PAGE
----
The Karnataka HC has held that the reduction in the share of partners after the reconstitution of partnership firms does not amount to a taxable transfer. Further, it reaffirmed that, tax planning within the frame work of law is permitted.The principles laid down in this decision can also be applied to the limited liability partnerships, in similar circumstances.
The HC concurred with the view of the lower revenue authorities that, none of the provisions of the Act specifically envisages a situation where capital gains would be chargeable on account of reduction in the share of partnership in a firm by way of introduction of new partners.
In light of the facts of the case, the HC stated that it cannot be said that the old partners transferred their shares in the property of the firm and the amount of drawings represented the consideration received for such transfer, as for the purpose of the Act, the identity of the firm and its partners were separate and distinct, contrary to the treatment as per the Partnership Act.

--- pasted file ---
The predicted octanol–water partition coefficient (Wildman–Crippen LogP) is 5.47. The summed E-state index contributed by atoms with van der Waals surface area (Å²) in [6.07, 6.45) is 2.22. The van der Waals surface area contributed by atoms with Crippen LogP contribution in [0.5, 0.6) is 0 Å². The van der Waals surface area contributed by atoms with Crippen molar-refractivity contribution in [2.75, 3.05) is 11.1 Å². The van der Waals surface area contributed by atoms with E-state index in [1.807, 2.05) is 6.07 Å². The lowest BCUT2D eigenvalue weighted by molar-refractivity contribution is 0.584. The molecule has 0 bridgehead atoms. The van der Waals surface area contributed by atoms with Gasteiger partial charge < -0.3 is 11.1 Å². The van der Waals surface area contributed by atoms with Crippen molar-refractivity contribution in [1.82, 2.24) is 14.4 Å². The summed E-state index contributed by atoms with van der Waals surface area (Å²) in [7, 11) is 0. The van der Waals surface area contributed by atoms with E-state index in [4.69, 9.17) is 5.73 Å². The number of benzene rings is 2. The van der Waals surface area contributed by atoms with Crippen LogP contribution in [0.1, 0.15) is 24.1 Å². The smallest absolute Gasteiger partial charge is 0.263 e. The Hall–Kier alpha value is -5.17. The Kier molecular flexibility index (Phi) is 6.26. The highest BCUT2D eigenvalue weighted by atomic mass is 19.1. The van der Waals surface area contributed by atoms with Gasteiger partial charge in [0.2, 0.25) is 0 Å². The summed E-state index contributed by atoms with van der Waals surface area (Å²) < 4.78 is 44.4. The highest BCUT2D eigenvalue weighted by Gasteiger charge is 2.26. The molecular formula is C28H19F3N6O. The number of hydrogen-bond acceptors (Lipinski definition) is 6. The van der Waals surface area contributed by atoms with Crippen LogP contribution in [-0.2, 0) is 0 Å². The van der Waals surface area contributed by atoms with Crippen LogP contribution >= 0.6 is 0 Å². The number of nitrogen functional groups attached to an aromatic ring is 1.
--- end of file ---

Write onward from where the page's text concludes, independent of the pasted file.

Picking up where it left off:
The contention of the revenue authorities that, the above events represent a colourable device adopted by the partners to avoid payment of taxes is not tenable, as tax planning is legitimate, if done within the frame work of law. This is also owing to the fact that the firm was created in 1962, and land was purchased in 1967. The firm carried on business till FY 1992-93, and the old partners continued to be the partners in the firm, even though with a lower share in profits of the firm. Merely because the business was not conducted post reconstitution, one cannot hold that the firm is not genuine.
The HC observed that, the SC’s decision in the case of Kartikeya V. Sarabhai (above) cannot be applied in this case, since the assets are not owned by the partners and, hence, the question of partners relinquishing their right on the assets does not arise.
Source – CIT v/s. P.N.Panjawani (Karnataka High Court) [ITA Nos 1316 to 1318 of 2006] dated 12 March 2012]